Block on Trump's Asylum Ban Upheld by Supreme Court
Everyone wants a piece of Oprah Winfrey before she half-heartedly leaves broadcast television.
But the talk show queen can do no wrong, not even plagiarize someone else's book.
No, a Pennsylvania judge dismissed a $100 million lawsuit against her O-ness, saying that the allegedly infringed material lacked the requisite originality.
Kind of like Oprah, don't you think?
Charles Harris wrote a little pamphlet called "How America Elects Her Presidents" and, in 2008, sent Oprah a few copies with hopes that she would catapult him to stardom.
Instead, he was surprised to tune in and find her asking the "exact same questions" he posed in his book. Mind you, Reuters reports that this occurred on a show about a smart kid that could recite random and useless facts about our nation's presidents.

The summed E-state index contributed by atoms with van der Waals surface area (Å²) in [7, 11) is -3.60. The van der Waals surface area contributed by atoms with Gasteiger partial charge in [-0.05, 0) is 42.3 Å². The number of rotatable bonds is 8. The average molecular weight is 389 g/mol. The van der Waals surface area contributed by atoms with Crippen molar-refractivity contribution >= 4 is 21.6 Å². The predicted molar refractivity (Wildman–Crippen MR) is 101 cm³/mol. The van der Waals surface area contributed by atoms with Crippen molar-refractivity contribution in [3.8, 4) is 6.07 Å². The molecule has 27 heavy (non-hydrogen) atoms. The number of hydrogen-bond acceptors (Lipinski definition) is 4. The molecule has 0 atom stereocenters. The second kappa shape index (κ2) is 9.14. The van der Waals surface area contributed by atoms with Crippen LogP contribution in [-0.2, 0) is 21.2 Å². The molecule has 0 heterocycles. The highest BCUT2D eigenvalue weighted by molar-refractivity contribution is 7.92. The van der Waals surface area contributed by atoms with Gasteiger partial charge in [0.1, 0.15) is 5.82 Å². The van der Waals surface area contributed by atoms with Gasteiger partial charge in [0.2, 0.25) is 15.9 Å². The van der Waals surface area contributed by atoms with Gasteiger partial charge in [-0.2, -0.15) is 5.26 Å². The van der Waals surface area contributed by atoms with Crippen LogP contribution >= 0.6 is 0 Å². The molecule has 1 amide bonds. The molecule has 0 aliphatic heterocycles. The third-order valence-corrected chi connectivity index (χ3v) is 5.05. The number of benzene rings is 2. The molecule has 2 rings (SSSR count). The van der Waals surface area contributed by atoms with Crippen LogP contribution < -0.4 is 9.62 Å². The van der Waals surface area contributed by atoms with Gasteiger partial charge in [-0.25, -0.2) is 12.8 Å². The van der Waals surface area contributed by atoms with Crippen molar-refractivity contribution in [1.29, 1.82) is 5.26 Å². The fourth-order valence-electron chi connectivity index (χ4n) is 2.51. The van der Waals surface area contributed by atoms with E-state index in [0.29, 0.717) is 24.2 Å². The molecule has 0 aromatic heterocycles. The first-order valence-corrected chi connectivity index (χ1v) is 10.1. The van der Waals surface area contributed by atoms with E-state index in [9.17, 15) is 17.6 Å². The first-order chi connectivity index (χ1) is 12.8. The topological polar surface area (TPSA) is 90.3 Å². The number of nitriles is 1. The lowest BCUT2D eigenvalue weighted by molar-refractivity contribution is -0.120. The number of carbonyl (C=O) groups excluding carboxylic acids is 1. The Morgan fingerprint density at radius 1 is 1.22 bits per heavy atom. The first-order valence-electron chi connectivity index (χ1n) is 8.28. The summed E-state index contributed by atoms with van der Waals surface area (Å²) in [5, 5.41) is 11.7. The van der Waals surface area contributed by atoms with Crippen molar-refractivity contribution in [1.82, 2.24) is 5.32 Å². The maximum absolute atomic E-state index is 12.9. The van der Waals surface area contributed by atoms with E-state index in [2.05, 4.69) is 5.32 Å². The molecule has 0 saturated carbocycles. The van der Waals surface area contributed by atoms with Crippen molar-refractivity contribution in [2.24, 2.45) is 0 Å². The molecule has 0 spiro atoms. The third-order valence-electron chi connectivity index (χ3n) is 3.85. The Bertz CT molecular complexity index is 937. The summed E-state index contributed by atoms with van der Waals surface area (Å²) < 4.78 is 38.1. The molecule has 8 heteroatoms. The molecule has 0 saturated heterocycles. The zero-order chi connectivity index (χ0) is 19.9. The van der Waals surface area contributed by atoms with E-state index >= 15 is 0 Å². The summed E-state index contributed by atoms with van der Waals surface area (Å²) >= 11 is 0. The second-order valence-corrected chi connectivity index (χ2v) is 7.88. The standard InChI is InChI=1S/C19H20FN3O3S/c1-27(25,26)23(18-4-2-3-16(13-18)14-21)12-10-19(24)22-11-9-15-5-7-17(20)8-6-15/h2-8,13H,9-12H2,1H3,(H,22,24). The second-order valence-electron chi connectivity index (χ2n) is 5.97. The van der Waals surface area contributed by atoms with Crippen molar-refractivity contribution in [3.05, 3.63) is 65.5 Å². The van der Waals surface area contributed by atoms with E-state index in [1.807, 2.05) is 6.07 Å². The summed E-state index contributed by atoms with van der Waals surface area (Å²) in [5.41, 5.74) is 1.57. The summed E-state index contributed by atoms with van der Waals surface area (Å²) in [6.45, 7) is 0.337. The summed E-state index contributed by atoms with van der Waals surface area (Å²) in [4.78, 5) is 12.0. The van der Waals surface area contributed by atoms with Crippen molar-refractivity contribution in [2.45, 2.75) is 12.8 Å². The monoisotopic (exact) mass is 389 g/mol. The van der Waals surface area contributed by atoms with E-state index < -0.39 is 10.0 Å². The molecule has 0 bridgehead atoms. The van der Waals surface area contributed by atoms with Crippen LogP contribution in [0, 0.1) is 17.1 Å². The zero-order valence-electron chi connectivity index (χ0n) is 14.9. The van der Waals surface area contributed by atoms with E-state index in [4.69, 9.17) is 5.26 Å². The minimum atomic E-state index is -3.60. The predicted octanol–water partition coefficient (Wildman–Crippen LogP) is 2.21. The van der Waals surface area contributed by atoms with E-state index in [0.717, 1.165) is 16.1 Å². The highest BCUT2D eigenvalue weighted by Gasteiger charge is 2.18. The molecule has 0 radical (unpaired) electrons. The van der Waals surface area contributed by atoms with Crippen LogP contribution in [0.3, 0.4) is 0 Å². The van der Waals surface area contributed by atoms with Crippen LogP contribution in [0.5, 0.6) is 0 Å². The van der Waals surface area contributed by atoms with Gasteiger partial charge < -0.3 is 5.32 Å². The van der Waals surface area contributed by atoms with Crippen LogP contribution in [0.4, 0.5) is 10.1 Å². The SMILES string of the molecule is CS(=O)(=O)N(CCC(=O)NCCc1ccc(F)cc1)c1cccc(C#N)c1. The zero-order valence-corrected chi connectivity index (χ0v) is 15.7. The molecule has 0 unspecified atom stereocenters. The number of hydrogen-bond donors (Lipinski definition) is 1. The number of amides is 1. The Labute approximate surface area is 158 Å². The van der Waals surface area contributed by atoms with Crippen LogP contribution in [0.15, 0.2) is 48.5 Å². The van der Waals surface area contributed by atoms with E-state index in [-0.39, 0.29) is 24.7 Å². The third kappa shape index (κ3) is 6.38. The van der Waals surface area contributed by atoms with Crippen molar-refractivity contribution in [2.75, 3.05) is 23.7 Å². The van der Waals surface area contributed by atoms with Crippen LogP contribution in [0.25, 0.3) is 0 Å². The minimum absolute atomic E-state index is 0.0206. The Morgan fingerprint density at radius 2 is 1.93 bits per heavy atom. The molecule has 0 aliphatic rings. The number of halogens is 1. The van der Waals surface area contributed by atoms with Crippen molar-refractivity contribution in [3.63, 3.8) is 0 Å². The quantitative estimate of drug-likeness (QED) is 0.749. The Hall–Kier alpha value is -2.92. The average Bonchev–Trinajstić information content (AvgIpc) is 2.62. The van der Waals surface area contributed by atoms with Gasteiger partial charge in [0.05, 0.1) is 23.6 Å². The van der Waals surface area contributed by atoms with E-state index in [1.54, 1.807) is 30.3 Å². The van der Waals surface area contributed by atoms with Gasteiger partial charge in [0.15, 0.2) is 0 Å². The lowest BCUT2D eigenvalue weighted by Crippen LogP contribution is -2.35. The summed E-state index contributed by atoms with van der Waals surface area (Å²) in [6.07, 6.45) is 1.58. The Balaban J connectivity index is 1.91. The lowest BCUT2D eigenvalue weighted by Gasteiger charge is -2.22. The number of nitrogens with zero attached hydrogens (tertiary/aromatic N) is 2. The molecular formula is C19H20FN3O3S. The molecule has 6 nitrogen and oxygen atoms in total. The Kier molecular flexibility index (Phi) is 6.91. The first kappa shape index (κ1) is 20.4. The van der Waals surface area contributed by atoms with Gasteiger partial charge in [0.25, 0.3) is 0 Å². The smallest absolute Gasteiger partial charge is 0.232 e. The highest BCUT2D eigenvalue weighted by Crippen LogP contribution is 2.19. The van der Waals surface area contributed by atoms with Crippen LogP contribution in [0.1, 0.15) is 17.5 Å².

She was clearly out of topics.
Oprah's attorneys challenged the lawsuit, stating that the show's transcripts clearly demonstrate that she only asked one question verbatim. Even so, the judge agreed that presidential facts are not copyrightable, and the questions lacked originality, notes Reuters
As much as this blogger hates to admit it, Oprah and her legal team were correct.
Copyright law is meant to protect original creations, not facts and ideas. Facts are strictly off the list of copyrightable works, even if you are the person who discovered them.
While a description or illustration is copyrightable, underlying ideas, concepts and short phrases also don't meet the originality requirement. Questions, such as asking which former president weighed the most (Taft), fit into this category.